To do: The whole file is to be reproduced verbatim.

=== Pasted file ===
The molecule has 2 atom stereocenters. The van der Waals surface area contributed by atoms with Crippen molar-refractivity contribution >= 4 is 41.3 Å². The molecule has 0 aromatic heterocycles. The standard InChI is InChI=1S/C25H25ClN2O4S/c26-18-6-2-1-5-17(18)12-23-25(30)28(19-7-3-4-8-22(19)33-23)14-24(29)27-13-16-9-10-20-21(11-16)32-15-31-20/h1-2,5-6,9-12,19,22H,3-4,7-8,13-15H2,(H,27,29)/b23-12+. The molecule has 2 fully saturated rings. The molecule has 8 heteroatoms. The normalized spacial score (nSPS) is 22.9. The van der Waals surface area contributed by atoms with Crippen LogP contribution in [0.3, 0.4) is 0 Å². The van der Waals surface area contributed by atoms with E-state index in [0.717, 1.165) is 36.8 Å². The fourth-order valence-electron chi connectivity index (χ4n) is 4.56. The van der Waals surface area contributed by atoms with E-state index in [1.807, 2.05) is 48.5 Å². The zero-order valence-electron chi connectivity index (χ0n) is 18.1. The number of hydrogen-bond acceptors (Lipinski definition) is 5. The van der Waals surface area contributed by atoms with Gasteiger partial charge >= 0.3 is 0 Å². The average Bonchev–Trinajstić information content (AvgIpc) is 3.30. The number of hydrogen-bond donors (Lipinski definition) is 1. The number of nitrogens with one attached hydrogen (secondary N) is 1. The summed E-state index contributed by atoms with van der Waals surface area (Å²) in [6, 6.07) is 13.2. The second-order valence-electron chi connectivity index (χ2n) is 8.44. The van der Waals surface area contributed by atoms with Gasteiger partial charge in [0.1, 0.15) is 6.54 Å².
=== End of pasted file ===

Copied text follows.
The molecule has 2 atom stereocenters. The van der Waals surface area contributed by atoms with Crippen molar-refractivity contribution >= 4 is 41.3 Å². The molecule has 0 aromatic heterocycles. The standard InChI is InChI=1S/C25H25ClN2O4S/c26-18-6-2-1-5-17(18)12-23-25(30)28(19-7-3-4-8-22(19)33-23)14-24(29)27-13-16-9-10-20-21(11-16)32-15-31-20/h1-2,5-6,9-12,19,22H,3-4,7-8,13-15H2,(H,27,29)/b23-12+. The molecule has 2 fully saturated rings. The molecule has 8 heteroatoms. The normalized spacial score (nSPS) is 22.9. The van der Waals surface area contributed by atoms with Crippen LogP contribution in [0.3, 0.4) is 0 Å². The van der Waals surface area contributed by atoms with E-state index in [0.717, 1.165) is 36.8 Å². The fourth-order valence-electron chi connectivity index (χ4n) is 4.56. The van der Waals surface area contributed by atoms with E-state index in [1.807, 2.05) is 48.5 Å². The zero-order valence-electron chi connectivity index (χ0n) is 18.1. The number of hydrogen-bond acceptors (Lipinski definition) is 5. The van der Waals surface area contributed by atoms with Gasteiger partial charge >= 0.3 is 0 Å². The average Bonchev–Trinajstić information content (AvgIpc) is 3.30. The number of hydrogen-bond donors (Lipinski definition) is 1. The number of nitrogens with one attached hydrogen (secondary N) is 1. The summed E-state index contributed by atoms with van der Waals surface area (Å²) in [6, 6.07) is 13.2. The second-order valence-electron chi connectivity index (χ2n) is 8.44. The van der Waals surface area contributed by atoms with Gasteiger partial charge in [0.1, 0.15) is 6.54 Å².